2016 Agency for Clinical Innovation

146. Trial of Void - Community - Clinical Guideline

OF EQUIPMENT AND FUNDING BODIES 5 Continence Aids Payment Scheme (CAPS) 5 Enable NSW Aids and Equipment Program 5 BrightSky Australia offers 6 Independence Australia 6 Intouch Direct 6 Chemist 6 Department of Veterans’ Affairs (DVA) 7 REFERENCES 8 Page 2/8 Statement of Principle/Outcome A trial of void assesses the ability of the bladder to empty. Staff Registered Nurse. Enrolled nurse or undergraduate student nurse under the supervision of a RN. ALERT Patients with spinal cord injury at and above (...) or any of the following: ? they are a high care resident in a Australian Government funded aged care home ? they are eligible for assistance with continence aids under the Rehabilitation Appliances Program ( RAP ) which is available through the Department of Veterans’ Affairs ? they receive an Australian government funded Extended Aged Care at Home Package (EACH) or an extended Aged Care at Home Dementia Package ( EACH D package ) Further information on eligibility and to obtain an application form

2016 Agency for Clinical Innovation

147. Trial of Void - Hospital - Clinical Guideline

Continence Aids Payment Scheme (CAPS) 5 Enable NSW Aids and Equipment Program 5 BrightSky Australia offers 6 Independence Australia 6 Intouch Direct 6 Chemist 6 Department of Veterans’ Affairs (DVA) 7 REFERENCES 8 Page 2/8 Statement of Principle/outcome A trial of void assesses the ability of the bladder to empty. Staff Registered Nurse. Enrolled nurse or undergraduate student nurse under the supervision of a RN ALERT Patients with spinal cord injury at and above the level T6 should not have (...) Report from an appropriate health professional such as their medical practitioner or continence nurse about their condition. Eligible CAPS clients receive an annual indexed payment for continence products A patient is NOT eligible for CAPS if their incontinence is not permanent or severe or any of the following: ? they are a high care resident in a Australian Government funded aged care home ? they are eligible for assistance with continence aids under the Rehabilitation Appliances Program ( RAP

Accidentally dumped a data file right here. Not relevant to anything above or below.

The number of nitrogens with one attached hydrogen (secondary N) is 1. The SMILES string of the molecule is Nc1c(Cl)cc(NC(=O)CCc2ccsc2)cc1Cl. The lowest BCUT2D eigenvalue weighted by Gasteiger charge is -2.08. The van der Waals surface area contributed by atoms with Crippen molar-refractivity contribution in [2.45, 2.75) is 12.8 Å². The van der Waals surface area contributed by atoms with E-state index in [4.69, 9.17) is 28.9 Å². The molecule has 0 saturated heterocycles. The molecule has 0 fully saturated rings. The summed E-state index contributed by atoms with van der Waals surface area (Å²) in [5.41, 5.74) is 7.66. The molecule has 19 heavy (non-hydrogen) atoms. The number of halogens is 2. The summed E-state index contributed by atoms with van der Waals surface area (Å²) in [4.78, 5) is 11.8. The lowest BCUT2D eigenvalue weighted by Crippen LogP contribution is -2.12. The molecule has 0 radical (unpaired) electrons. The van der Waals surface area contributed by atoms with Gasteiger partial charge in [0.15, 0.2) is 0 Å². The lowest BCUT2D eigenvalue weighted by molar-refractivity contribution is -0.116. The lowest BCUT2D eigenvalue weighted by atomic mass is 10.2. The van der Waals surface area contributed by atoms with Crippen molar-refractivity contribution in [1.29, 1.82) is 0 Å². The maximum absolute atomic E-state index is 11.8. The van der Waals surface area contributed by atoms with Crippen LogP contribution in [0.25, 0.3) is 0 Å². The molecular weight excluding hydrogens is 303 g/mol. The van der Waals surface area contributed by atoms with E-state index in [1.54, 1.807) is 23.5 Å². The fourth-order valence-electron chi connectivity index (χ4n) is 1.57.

2016 Agency for Clinical Innovation

148. 5th ESO-ESMO International Consensus Guidelines for Advanced Breast Cancer (ABC 5) Full Text available with Trip Pro